British Airways has already started sending emails to passengers to cancel flights two weeks ahead of another strike scheduled by pilots.
September 27’s industrial action is likely to affect hundreds of flights and over ten thousands of passengers.
Earlier this week, pilots have already staged a 48-hour walkout, forced around 2 lakh passengers to change their traveling plan.
A spokesperson from British Airways has said that the decision had been taken “to give customers as much certainty as possible.” Passengers were being optioned for a full refund or to rebook on an alternative date or airline.
She said, “We are very sorry that Balpa’s actions will affect thousands of more travel plans,” adding that “we urge them to call off their strike and return to negotiations.”
British Airways had also estimated that the pilot strike would cost them £40m a day.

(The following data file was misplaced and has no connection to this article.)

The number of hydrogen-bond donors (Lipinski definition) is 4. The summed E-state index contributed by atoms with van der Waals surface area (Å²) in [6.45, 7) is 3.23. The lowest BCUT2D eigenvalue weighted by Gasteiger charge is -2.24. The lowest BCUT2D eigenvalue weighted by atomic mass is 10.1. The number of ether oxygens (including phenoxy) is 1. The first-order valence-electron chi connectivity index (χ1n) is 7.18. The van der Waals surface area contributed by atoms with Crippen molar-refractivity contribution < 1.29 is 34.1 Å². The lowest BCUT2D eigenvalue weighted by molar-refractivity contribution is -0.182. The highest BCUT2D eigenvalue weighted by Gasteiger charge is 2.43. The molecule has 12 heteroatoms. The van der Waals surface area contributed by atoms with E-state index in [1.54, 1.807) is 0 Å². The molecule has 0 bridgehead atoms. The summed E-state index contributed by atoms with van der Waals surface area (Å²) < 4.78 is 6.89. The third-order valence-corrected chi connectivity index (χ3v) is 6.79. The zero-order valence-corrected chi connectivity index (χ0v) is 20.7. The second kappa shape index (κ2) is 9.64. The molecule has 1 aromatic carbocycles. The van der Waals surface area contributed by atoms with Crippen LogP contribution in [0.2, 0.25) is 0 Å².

Balpa has called the choice to cancel flights “irresponsible and inconsiderate to its customers”, said that it was a strategy made to save the airline money.
By giving pre-notice to passengers, the airlines avoid having to pay compensation.
Balpa has decided the second strike period at the later date to allow time for negotiations to take place, but that the British Airways hadn’t replied to its latest proposals.
It continued that it had offered “multiple opportunities” to work with them to avoid the pilot strike.
British Airways has offered pilots a pay rise of 11.5 percent over three years, which it claims would boost the pay of captains to £200000.
However, Balpa said that most of its members earn much less than that, with new pilots started less than £30000.
When British Airways has canceled flights ahead of the two-day strikes this week, it wrongfully canceled extra flights as well.
It was forced to draft in extra customer relations staff on August bank holiday weekend to deal with hundreds of thousands of phone calls as well as messages, after customers found of not having options to change their flights.